Ancient Origins Of Agriculture
Anthropology Vs Mythology
By John Prytz
One of the bigger mysteries in modern anthropology is the origins of agriculture. Why transition from nomadic hunter-gatherer lifestyles to agricultural-based settlements. This is known as the “Agricultural Revolution”. There are as many ideas and theories for the independent and relatively sudden transition from hunter-gatherer to settlements dependent of farming, as there are anthropologists who have pondered the issue. There are proposals for origins of agriculture which include external factors vs. internal (social, cultural, economic) factors; global conditions vs. local conditions; climate related vs. population related; or a combination of circumstances: maybe even just the “it’s time” factor.
The issue is the transition all happening at roughly the same time – about 10,000 years ago, give or take, in Europe, Mesoamerica, the Andean cultures, Egypt, the Middle East, Asia, etc. especially in the Fertile Crescent, N.E. China and Central America. Only North America (with the exception of the eastern half of what would become the United States), Australia and the far northern regions, like Siberia, retained for the most part a nomadic lifestyle.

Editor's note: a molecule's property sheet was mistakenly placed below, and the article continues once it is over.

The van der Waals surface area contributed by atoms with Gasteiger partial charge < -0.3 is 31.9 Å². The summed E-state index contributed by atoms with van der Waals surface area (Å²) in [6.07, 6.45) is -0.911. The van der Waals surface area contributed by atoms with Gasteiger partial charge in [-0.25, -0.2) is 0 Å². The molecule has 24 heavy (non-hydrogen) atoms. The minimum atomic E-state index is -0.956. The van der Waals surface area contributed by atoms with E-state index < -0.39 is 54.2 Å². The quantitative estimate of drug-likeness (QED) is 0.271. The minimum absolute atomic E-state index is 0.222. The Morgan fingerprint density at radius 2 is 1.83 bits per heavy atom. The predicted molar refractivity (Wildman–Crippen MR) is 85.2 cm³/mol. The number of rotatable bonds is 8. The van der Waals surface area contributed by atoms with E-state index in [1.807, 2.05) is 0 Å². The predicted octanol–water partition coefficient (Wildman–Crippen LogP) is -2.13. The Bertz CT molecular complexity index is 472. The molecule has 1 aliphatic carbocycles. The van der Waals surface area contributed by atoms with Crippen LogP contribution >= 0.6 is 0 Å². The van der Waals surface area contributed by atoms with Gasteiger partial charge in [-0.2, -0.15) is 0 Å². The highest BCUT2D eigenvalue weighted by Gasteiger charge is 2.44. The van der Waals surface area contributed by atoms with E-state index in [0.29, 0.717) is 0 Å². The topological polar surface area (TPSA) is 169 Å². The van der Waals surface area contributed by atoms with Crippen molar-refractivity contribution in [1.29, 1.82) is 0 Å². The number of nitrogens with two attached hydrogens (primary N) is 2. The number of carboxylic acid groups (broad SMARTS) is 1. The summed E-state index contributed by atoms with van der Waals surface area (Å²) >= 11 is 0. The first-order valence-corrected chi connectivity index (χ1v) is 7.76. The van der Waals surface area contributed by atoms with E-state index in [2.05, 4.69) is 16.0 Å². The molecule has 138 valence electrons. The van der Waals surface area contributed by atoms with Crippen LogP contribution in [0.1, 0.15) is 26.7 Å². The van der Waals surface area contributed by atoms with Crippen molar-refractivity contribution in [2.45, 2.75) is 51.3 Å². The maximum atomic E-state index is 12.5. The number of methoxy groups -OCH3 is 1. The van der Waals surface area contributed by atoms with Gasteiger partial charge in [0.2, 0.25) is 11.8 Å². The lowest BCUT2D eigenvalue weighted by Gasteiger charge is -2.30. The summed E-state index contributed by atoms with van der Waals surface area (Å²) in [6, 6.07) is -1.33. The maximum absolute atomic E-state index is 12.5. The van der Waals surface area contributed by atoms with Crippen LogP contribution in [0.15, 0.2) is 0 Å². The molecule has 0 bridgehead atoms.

But the really anomalous thing is that ever since our ancestors came down out of the trees and started walking upright, for all those millions of years, until roughly 10,000 years ago, we were hunter-gatherers or nomads. Then all of a sudden, wham, we settle down and raise crops and become ‘civilized’ just about universally across the social, cultural and geographical board. No one really has solid evidence to explain why.
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About The Author
John Prytz is a science librarian; retired.